“Transylvania” is an instrumental that is challenging but probably not one of the best metal instrumentals out there, although again when Dennis Stratton and Dave Murray play in synch solos it’s awesome.  This track segues into “Strange World” a surprisingly trippy song (with effects that seem like keyboards but which aren’t).  It’s slow in a “War Pigs” kind of way, but it doesn’t entirely break up the album, because there are other slow bits on the disc.  It is a little out of place though.

Especially when “Sanctuary” blasts forth.  True, it wasn’t originally on the album (in the UK), but man, blistering punk or what!  “Charlotte the Harlot” was always one of my favorite songs (it taught me what a harlot was after all), it’s quite proggy, with a lot of stuttered guitar work and a middle section that features some loud and complex bass.  The disc ends with the by now almost immortal “Iron Maiden.”   A great raw riff opens the song, a harmony guitar partners it and the band blasts forth.  Who even knows what the lyrics area about, the song just moves and moves–There’s even a great chaotic bass/drum break in the middle.  And listening to the guitar noises in the solos at the end.  Amazing.  It’s quite the debut.

[READ: June 7, 2013] McSweeney’s #42

I have made it a point of (possibly misguided) pride that I have read every word in every McSweeney’s issue.  But this issue has brought that to an end.  As the title states, there are twelve stories in the book.  But there are also sixty-one authors writing in eighteen languages.  And there’s the rub.  One of my greatest (possibly misguided) shames is that I don’t speak any other languages.  Well, I studied Spanish and German, I know a few dozen words in French and I can read the Greek alphabet, but none of these would help me read any of these stories.  So, at least half of this book I didn’t read.

But that’s kind of the point.  The purpose of this book is to make a “telephone” type game out of these stories.  Stories are translated from one language to another and then re-translated back into English.  The translators were mostly writers rather than translators and while some of them knew the second language, many of them resorted to Google Translate or other resources to “read” the story.  Some people read the story once and then rewrote it entirely, other people tried to be as faithful as possible to the original.  And so what you get are twelve stories, some told three times in English.  Some versions are very similar and others are wildly divergent.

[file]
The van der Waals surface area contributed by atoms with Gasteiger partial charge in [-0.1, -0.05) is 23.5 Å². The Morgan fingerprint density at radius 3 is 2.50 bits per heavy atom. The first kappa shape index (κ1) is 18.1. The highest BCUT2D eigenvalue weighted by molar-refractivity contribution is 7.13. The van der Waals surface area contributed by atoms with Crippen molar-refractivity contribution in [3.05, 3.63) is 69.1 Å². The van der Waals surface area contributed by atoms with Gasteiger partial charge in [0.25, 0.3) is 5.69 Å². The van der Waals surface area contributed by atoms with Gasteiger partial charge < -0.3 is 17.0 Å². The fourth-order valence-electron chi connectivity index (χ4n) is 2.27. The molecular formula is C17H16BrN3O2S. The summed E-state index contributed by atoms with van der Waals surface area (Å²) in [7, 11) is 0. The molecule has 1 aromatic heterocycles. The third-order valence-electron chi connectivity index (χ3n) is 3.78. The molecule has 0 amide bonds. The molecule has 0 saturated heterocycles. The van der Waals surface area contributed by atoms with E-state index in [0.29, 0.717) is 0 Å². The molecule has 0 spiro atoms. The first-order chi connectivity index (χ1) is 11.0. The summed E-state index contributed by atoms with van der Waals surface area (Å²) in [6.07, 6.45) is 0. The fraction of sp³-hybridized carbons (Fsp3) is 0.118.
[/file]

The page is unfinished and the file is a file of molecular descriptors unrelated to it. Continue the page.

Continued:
I normally write about the stories in the issues, but that seems sort of beside the point as the original stories were already published and were selected for various reasons (and we don’t even see any of the original stories).  The point here is the translation(s).  So, in a far less thorough than usual way, I’ll list the contents below. (more…)

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SOUNDTRACK: SISKIYOU-Keep Away the Dead [CST083] (2011).

I really enjoyed Siskiyou’s first album. This album updates the sound and makes it a bit bigger.  And yet somehow the album still sounds fragile.

The album is full of songs that are catchy, but not really easy on the ear.

The first song reminds me of Arcade Fire.  Something about the ringing guitar and crescendos.  But the recording feels more like a demo, much more intimate that Arcade Fire.  “Where Does That Leave Me” is an even more spare number, just vocals and guitar although it slowly builds.  “Twigs and Stones” is the first song that sounds like the bulk of the album—where Colin Huebert’s vocals really come to the fore.  His vocal style is loud and verging on the whiny (again, like Arcade Fire).  This song also has a lot of other instruments that percolate to the top—reminding me of older Mercury Rev.

“Revolution Blues” is the standout track for me, it’s incredibly catchy (and fun to try to sing in his eccentric voice).  The accordion and the minor key intensity is really powerful.  I guess it’s a shame that it was written by Neil Young, then (although the Siskiyou version is much better).  “Dear Old Friend” is a more country sound (which for me is shorthand for slide guitars), but it keeps the same style and feel as the other songs.  “Fiery Death” is the first song where percussion makes itself known very loudly.  It’s a cool introduction of loud thumping.  “Sing Me to Sleep” is a 2 minute lullaby and “Dead Right Now” is a 2 minute coda that ends the album nicely.